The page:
Said Rachel Moriarty, BerkShares program administrator, “It can be easy for us to reach for our credit card in-store, but all those processing fees add up, creating a burden on our small businesses as money trickles out of our local economy.” As to the real selling point? It is always free to send and receive digital BerkShares, and they can be exchanged at a 1:1 rate with USD. Converting BerkShares back to USD comes with a 1.5% fee, so keeping them in circulation among local merchants is the goal.
Regional currency is nothing new, by the way. BerkShares echo the local currencies widely used throughout the early 1900s that served as a tool for community economic empowerment and development toward regional self-reliance. Furthermore, trading in BerkShares distinguishes the local businesses that accept the currency from those that do not, helping to foster relationships between business owners and residents of the region (as well as cultivating B2B relationships). Plus, the nonprofit is paying it forward. A major aim at BerkShares remains “looking to pilot programs other areas can replicate in their own communities,” said Moriarty.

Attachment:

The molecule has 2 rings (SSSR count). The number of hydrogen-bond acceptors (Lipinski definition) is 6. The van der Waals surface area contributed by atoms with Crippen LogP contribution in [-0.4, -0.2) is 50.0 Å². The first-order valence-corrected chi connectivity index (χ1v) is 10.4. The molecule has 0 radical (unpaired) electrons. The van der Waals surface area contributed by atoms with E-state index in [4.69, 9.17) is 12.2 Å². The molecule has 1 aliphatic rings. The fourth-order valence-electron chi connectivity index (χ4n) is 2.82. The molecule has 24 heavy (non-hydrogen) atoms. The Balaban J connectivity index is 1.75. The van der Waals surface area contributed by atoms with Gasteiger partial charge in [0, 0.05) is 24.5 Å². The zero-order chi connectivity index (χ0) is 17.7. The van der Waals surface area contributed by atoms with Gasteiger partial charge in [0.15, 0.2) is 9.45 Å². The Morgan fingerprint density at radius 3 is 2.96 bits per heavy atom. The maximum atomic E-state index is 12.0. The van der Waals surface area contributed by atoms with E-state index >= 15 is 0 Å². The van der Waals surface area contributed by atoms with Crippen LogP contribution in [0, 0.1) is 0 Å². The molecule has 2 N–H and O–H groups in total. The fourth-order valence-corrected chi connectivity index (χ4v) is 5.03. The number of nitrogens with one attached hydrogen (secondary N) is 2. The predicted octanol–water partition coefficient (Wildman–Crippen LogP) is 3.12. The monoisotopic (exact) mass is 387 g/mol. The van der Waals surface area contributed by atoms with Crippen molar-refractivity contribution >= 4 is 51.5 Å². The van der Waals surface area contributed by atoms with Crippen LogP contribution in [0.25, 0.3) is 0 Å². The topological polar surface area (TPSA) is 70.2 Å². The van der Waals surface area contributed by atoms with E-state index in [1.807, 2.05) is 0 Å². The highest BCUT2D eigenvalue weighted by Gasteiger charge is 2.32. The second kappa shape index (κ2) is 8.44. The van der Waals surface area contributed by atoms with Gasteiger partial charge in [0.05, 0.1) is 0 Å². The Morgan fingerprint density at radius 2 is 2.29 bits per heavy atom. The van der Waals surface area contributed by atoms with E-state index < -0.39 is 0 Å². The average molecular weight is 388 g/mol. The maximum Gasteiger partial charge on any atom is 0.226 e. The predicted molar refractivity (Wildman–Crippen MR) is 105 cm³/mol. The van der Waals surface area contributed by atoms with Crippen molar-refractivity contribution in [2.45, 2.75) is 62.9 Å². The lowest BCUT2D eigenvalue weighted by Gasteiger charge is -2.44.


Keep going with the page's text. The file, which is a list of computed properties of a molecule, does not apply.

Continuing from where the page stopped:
Personally, it feels great to have furthered my extant commitment to shopping and buying local to include paying in local currency — which, despite taking some time to get on board, has empowered me to further support a truly vibrant, thriving local economy — with zero hidden costs (and tons of benefits!). I mean, what’s not to love about that?